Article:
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This is the scenario:

  • I can only use the char* data type for the string, not wchar_t *
  • My MS Visual C++ compiler has to be set to MBCS, not UNICODE because the third party source code that I have is using MBCS; Setting it to UNICODE will cause data type issues.
  • I am trying to print chinese characters on a printer which needs to get a character string so it can print correctly

What should I do with this line to make the code correct: char * str = "你好";

Convert it to hex sequence perhaps? If yes, how? Thanks a lot.

char * str = "你好";
size_t len = strlen(str) + 1;


wchar_t * wstr = new wchar_t[len];
size_t convertedSize  = 0;
mbstowcs_s(&convertedSize, wstr, len, str, _TRUNCATE);
cout << convertedSize;

if(! ExtTextOutW(resource->dc, 1,1 , ETO_OPAQUE, NULL, wstr ,  convertedSize, NULL))
{
  return 0;
}

UPDATE : Let's put the question in another way

I have this, the char * str contain sequence of UTF-8 code units, for the 2 chinese character 你好 , the ExtTextOutW still cannot execute the wstr correctly, because I think the my code for mbstowcs_s could still not working correctly. Any idea why ?

char * str = "\xE4\xBD\xA0\xE5\xA5\xBD";    
    size_t len = strlen(str) + 1;
    wchar_t * wstr = new wchar_t[len];
    size_t convertedSize  = 0;
    mbstowcs_s(&convertedSize, wstr, len, str, _TRUNCATE);
    if(! ExtTextOutW(resource->dc, 1,1 , ETO_OPAQUE, NULL,  wstr ,  len, NULL))
    {
        return 0;
    }
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marked as duplicate by Will Apr 12 '13 at 13:51

This question has been asked before and already has an answer. If those answers do not fully address your question, please ask a new question.

    
Add "L" to "你好", char * str = L"你好"; and set project to non-UTF8 –  MYMNeo Apr 12 '13 at 3:32
    
Hi, may I know how to set the project to non-utf8 , btw having the L will need my datatype to be wchar_t * str –  William Apr 12 '13 at 3:48
    
right click to your project tab, find a option called like "charset" set it to non-set(not utf8 nor multibytes).Then `char * str = "你好"; printf("%s",str); will show "你好" on your console. –  MYMNeo Apr 12 '13 at 4:03
    
@MYMNeo I don't know what you're talking about, there is no UTF-8 in Windows. By "Unicode", they mean UTF-16. And he says he can't use that. –  Cody Gray Apr 12 '13 at 6:23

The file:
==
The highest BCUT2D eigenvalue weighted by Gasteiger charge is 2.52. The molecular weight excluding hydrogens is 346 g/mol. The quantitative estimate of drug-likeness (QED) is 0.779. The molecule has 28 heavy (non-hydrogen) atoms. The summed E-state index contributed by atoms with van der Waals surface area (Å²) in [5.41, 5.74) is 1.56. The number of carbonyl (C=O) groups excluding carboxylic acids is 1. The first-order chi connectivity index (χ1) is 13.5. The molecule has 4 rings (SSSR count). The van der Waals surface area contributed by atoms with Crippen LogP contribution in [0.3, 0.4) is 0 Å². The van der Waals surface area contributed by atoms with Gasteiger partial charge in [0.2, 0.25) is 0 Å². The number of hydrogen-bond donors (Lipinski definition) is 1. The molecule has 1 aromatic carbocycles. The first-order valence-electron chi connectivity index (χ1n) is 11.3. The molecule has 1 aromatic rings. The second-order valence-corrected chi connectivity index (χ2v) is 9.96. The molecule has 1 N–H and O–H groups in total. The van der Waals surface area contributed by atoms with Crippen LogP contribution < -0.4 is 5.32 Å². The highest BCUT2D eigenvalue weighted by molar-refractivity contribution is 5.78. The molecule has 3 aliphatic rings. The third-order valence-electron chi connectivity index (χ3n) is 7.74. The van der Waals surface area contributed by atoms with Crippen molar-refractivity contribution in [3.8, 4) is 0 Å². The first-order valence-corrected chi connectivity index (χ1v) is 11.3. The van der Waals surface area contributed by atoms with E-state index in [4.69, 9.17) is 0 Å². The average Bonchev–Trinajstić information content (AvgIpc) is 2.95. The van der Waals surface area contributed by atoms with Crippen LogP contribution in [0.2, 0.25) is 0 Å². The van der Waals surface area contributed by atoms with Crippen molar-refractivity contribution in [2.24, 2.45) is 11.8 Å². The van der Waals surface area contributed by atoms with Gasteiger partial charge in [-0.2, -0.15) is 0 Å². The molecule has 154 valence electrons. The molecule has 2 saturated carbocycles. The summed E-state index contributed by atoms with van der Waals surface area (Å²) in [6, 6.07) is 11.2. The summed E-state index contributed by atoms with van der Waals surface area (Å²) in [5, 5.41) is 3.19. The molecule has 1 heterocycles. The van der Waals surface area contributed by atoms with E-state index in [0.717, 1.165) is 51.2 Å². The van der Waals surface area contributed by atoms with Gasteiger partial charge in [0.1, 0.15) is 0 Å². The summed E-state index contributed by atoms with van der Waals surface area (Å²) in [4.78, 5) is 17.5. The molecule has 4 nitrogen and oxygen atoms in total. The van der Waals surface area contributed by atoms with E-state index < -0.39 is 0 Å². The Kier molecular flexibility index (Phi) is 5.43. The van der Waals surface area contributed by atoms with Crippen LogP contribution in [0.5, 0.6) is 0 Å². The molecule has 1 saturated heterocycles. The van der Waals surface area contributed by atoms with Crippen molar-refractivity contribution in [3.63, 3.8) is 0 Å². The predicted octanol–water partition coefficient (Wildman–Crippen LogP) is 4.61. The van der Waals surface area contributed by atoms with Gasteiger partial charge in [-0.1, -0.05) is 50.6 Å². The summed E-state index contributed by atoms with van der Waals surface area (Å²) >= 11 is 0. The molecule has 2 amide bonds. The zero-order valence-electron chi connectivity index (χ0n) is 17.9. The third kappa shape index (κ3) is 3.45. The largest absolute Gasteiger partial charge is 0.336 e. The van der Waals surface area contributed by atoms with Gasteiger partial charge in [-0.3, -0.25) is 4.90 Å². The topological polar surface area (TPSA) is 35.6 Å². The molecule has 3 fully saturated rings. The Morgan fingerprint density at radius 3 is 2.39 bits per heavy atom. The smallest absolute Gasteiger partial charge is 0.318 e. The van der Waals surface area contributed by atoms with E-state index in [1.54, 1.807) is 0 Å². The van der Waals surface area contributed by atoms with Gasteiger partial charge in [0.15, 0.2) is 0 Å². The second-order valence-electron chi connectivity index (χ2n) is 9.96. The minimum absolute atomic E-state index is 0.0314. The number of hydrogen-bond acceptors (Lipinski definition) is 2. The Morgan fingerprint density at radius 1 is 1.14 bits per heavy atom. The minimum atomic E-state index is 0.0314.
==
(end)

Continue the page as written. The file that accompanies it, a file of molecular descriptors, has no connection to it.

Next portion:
@CodyGray, sorry, I misspell it, it is Unicode.Right click to your project, select property option.Then find a setting called like "charset", set it nether "Unicode" or "Multibytes".Then you can assign variable like this char * str = "你好"; and print it out to console. –  MYMNeo Apr 12 '13 at 6:30

2 Answers 2

The fact is, 你好 is a sequence of Unicode characters. You will need to use a Unicode character set in order to ensure that it will be displayed correctly.

The only possible exception to that is if you're using a multi-byte character set that includes both of these characters in the basic character set. Since you say that you're stuck compiling for the MBCS anyway, that might be a solution. In order to make it work, you will have to set the system language to one that includes this character. The exact way you do this changes in each OS version. I think they're trying to "improve" it. On Windows 7, at least, they call this the "Language for non-Unicode programs" setting, accessible in the "Regions and Language" control panel.

If there is no system language in which these characters are provided as part of the basic character set, then you are basically out of luck.

Even if you tried to use a UTF-8 encoding (which Windows does not natively support, instead preferring UTF-16 for its Unicode support), which uses the char data type, it is very likely that whatever other application/library you're interfacing with would not be able to deal with it. Windows applications assume that a char holds a character in the current ANSI/MB character set. Unicode characters are in a wchar_t, and since you can't use that, it indicates the application simply doesn't support Unicode. (That means it's broken, by the way—time to upgrade.)

share|improve this answer
    
Hi, I have changed my OS locale to Chinese, then it works, but only on the console application that I built. But does not work on the PHP extension that I made, what's printed out boxes only. The problem is I can't upgrade, the PHP C code only support MBCS for compiling. –  William Apr 12 '13 at 7:36
    
Hi, I have update my question, maybe you can take a look if there's solution ? Thanks –  William Apr 12 '13 at 7:45

As an adaptation from what MYMNeo said, I would suggest that this would work:

wchar_t *str = L"你好";
fputws(str, stdout);

ps. This probably isn't C: cout << convertedSize;.

share|improve this answer
    
Thanks for that, the problem is I cannot use wchar_t * datatype, I am modifying a PHP C source code, which the zend engine only receive the argument passed to it as char * not wchar_t –  William Apr 12 '13 at 4:24

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